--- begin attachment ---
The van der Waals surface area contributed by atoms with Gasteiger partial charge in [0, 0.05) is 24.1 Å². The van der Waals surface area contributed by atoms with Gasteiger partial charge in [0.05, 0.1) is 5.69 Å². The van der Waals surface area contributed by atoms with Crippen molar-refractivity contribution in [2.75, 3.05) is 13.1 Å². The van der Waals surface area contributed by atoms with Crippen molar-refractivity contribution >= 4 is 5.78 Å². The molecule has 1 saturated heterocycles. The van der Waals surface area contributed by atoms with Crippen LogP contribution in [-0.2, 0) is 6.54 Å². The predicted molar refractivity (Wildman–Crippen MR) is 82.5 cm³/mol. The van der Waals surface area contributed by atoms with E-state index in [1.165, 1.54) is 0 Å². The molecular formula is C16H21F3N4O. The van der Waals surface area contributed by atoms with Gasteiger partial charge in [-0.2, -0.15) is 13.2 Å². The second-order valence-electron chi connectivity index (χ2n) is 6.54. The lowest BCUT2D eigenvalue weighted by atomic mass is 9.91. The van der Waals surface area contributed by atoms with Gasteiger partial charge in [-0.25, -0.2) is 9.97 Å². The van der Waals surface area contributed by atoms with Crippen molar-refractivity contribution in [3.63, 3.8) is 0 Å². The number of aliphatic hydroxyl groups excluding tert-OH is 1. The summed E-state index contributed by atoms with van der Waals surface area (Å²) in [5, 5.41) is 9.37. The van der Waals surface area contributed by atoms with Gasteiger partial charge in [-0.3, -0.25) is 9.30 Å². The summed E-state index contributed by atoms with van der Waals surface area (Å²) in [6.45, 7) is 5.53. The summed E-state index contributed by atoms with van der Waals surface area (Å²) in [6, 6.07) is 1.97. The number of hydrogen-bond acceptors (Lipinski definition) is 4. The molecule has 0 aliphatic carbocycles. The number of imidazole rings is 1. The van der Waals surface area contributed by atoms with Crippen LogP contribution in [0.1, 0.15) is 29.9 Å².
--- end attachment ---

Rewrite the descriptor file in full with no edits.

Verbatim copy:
The van der Waals surface area contributed by atoms with Gasteiger partial charge in [0, 0.05) is 24.1 Å². The van der Waals surface area contributed by atoms with Gasteiger partial charge in [0.05, 0.1) is 5.69 Å². The van der Waals surface area contributed by atoms with Crippen molar-refractivity contribution in [2.75, 3.05) is 13.1 Å². The van der Waals surface area contributed by atoms with Crippen molar-refractivity contribution >= 4 is 5.78 Å². The molecule has 1 saturated heterocycles. The van der Waals surface area contributed by atoms with Crippen LogP contribution in [-0.2, 0) is 6.54 Å². The predicted molar refractivity (Wildman–Crippen MR) is 82.5 cm³/mol. The van der Waals surface area contributed by atoms with E-state index in [1.165, 1.54) is 0 Å². The molecular formula is C16H21F3N4O. The van der Waals surface area contributed by atoms with Gasteiger partial charge in [-0.2, -0.15) is 13.2 Å². The second-order valence-electron chi connectivity index (χ2n) is 6.54. The lowest BCUT2D eigenvalue weighted by atomic mass is 9.91. The van der Waals surface area contributed by atoms with Gasteiger partial charge in [-0.25, -0.2) is 9.97 Å². The van der Waals surface area contributed by atoms with Crippen molar-refractivity contribution in [3.63, 3.8) is 0 Å². The number of aliphatic hydroxyl groups excluding tert-OH is 1. The summed E-state index contributed by atoms with van der Waals surface area (Å²) in [5, 5.41) is 9.37. The van der Waals surface area contributed by atoms with Gasteiger partial charge in [-0.3, -0.25) is 9.30 Å². The summed E-state index contributed by atoms with van der Waals surface area (Å²) in [6.45, 7) is 5.53. The summed E-state index contributed by atoms with van der Waals surface area (Å²) in [6, 6.07) is 1.97. The number of hydrogen-bond acceptors (Lipinski definition) is 4. The molecule has 0 aliphatic carbocycles. The number of imidazole rings is 1. The van der Waals surface area contributed by atoms with Crippen LogP contribution in [0.1, 0.15) is 29.9 Å².